Frightening news about rabid animal attacks these past few months cause worry for all. Symptoms of rabies do not appear right away and, by the time they do, there is no treatment. The only way to positively identify a case of rabies is through laboratory testing of brain tissue. Therefore, the suspect animal must be decapitated.
For humans and animals, the only hope is vaccination.
As of Dec. 5, 2002, 137 cases of animal rabies have been reported in Arizona -- compared with 128 on this date for 2001, according to Elizabeth Lawaczeck, DVM, from the Office of Infectious Diseases, Arizona Department of Health Services.
Rabies seeks out nerve endings. It finds its way to the central nervous system which leads to the brain where the disease incubates and multiplies.
A dog biting an infected animal and coming in contact with fluid from the central nervous system will become infected if not vaccinated.
Don Tanner, Animal Control Officer, urges anyone who sees a suspicious animal to contact the police department. They will make the contacts and get someone out right away. Keep children and pets away.
Tanner reports that five foxes and one bobcat have been found to be rabid this year in Gila County. Two foxes and the bobcat were within Payson town limits. Tanner stresses the need for all dogs and cats to be vaccinated, adding that the low cost of vaccination could save the family such pain and grief. An unvaccinated dog or cat that bites a human must be quarantined.
Because rabies is found in the saliva, a bite from the sick animal is the primary way rabies is transmitted, but infected saliva can also enter the body through the nose, mouth or eyes. Dogs and cats might eat an infected animal which would transfer the disease. Rabies can be transmitted through the air, but this is only in closed spaces such as a bat cave and incidences are rare. Bats can infect humans, particularly children, who might handle one that is dead or sick, but bats have not been a factor this year.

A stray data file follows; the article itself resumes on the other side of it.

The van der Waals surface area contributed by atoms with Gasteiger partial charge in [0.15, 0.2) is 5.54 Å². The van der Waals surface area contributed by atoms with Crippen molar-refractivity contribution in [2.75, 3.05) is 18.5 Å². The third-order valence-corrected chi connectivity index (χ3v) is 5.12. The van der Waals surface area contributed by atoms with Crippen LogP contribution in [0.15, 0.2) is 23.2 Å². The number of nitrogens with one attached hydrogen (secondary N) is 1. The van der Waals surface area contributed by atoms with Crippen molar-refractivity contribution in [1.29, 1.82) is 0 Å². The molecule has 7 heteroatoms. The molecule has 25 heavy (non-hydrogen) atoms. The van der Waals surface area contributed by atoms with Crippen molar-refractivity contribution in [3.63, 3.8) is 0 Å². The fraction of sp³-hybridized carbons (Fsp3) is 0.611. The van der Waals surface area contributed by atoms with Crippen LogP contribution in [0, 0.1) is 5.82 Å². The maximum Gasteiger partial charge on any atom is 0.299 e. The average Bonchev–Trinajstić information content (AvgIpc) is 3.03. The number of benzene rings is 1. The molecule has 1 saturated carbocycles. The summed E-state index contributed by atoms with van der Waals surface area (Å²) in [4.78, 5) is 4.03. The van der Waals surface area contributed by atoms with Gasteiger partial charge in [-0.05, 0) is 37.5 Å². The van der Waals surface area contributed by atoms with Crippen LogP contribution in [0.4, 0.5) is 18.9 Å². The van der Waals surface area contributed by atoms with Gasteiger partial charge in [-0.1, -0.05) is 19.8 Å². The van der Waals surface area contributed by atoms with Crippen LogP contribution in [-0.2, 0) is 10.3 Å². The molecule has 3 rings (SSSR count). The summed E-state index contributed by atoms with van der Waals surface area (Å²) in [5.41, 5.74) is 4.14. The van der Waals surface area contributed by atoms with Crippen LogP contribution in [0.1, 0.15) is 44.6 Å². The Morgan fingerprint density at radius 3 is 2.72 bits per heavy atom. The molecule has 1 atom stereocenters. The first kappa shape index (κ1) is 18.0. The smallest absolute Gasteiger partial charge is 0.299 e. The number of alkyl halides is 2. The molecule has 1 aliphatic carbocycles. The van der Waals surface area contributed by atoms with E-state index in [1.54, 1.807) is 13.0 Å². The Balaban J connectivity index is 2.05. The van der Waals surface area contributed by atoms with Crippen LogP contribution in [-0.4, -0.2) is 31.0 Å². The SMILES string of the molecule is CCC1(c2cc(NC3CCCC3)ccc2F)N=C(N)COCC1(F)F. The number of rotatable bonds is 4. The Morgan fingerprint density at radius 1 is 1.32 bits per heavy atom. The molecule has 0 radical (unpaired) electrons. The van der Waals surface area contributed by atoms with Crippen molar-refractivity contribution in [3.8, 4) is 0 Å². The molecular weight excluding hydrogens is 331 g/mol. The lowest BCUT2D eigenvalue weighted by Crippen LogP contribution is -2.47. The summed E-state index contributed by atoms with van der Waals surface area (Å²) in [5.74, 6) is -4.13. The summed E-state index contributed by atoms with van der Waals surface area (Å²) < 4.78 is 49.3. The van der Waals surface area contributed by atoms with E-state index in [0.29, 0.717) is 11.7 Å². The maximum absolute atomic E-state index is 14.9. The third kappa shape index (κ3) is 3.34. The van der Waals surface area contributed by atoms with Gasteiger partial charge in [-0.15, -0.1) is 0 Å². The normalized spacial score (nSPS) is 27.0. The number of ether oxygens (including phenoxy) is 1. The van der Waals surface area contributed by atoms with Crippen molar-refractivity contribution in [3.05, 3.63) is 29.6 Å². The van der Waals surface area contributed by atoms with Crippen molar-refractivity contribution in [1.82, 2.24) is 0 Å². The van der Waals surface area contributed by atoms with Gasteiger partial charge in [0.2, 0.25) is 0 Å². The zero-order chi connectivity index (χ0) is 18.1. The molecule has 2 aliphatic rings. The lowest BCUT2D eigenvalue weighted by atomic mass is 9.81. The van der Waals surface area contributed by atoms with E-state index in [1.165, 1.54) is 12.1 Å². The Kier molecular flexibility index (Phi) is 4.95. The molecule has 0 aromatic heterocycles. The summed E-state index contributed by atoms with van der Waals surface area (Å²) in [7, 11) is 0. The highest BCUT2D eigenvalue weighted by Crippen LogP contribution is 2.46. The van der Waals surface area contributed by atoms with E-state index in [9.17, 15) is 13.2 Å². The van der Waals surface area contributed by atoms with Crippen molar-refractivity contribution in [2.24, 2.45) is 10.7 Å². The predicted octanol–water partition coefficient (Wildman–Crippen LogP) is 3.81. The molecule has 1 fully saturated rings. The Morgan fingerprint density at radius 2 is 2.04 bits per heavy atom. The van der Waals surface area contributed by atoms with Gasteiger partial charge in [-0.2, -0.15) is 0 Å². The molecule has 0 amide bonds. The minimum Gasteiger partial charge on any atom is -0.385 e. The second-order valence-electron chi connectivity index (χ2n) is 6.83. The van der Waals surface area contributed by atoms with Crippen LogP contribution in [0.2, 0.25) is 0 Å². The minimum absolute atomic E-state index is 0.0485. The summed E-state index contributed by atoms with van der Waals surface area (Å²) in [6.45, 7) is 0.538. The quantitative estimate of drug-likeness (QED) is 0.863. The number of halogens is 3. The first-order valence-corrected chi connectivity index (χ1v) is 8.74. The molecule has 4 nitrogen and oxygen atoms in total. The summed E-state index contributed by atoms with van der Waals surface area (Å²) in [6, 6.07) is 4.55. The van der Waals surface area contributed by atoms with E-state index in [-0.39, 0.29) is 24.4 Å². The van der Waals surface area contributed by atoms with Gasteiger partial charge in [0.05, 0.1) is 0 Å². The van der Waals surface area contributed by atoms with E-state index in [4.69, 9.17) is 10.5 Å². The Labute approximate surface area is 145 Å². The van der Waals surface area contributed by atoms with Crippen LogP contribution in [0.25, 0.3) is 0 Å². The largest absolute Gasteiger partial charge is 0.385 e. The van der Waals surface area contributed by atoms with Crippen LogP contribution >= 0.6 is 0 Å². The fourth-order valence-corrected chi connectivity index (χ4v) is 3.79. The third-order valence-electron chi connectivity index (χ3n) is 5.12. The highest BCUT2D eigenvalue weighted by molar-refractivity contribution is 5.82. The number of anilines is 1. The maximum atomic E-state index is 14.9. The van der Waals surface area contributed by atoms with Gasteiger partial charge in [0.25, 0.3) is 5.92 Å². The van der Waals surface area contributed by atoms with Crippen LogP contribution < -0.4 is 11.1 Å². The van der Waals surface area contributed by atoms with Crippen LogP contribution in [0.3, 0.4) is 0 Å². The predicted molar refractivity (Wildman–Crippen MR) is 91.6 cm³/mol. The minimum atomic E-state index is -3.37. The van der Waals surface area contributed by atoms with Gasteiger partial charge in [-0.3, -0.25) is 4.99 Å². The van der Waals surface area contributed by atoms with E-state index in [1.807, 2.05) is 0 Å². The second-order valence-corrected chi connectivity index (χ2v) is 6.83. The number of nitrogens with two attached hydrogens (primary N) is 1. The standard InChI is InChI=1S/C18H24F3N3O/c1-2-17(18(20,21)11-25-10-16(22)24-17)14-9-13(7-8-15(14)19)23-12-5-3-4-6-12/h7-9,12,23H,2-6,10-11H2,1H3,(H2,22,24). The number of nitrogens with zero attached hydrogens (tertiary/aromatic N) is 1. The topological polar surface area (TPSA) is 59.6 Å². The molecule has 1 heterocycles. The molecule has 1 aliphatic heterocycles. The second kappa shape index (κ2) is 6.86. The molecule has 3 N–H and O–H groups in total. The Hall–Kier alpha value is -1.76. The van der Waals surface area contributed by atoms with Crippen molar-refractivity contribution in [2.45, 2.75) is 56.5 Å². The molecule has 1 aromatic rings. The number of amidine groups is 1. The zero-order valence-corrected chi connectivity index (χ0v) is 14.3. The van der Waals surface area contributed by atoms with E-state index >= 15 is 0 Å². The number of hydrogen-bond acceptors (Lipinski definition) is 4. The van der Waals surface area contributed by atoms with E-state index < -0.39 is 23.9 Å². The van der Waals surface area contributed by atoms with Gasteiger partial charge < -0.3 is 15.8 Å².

Although an infected animal will not show signs of the disease right away, it can still infect people and other animals during that time.
Dr. Patti Blackmore, DVM, of Pine Country Animal Clinic in Payson, says that the simple and easy solution is to vaccinate all dogs and cats. Ferrets, horses and llamas also should be vaccinated. The normal charge for in-office rabies vaccination is $18 to $20.
Dr. Alan Hallman, DVM, of Star Valley Veterinary Clinic, recently held a reduced price vaccination clinic at which 53 pets were vaccinated. He holds these clinics two or three times each year for the benefit of those who cannot afford the in-office charge.
According to Blackmore, the first signs of rabies are difficulty in swallowing and salivating. Depression, staggering, nervousness and eventual paralysis follow, and then death. A typically docile animal is likely to become ferocious and a normally unfriendly or shy animal can become aggressive, which is most often seen in wild animals such as foxes and skunks. Normally, a dog will begin to exhibit these signs 13 to 20 days after infection and will become continually more incapacitated until its death. A pet exposed to rabies is put into quarantine.
Diane Fitzpatrick at the Payson Humane Society reports that if your nonvaccinated dog or cat is bitten by a wild animal and the head of that animal is not available for testing, or if the head of that animal is available and it proved to be rabid, your pet will go into quarantine for six months. If the animal is found not to be rabid, your pet would be quarantined for 10 days. However, if your pet has a current rabies vaccination, you would be instructed to get a rabies booster but no quarantine is needed.
Pets are quarantined at the Gila County pound in Globe and the owner is charged $1,285.00 for six months. Because of the high fee, most of these suspect pets are euthanized. Either way, it's a high price to pay compared to a $20 vaccination.
Every dog and cat over the age of six months is required to have a rabies vaccination, Blackmore said. The first dose is good for one year. Thereafter, the vaccination is needed every three years. Keeping these shot records in a handy file avoids stress and worry. Some veterinarians send out reminder notices but others do not. The responsibility rests with the pet owner.
In summary, Blackmore sends the following message, "I urge everyone to have their pets vaccinated. It's an inexpensive insurance policy -- and rabies shots are only required for dogs -- not cats. But, cats should have them also."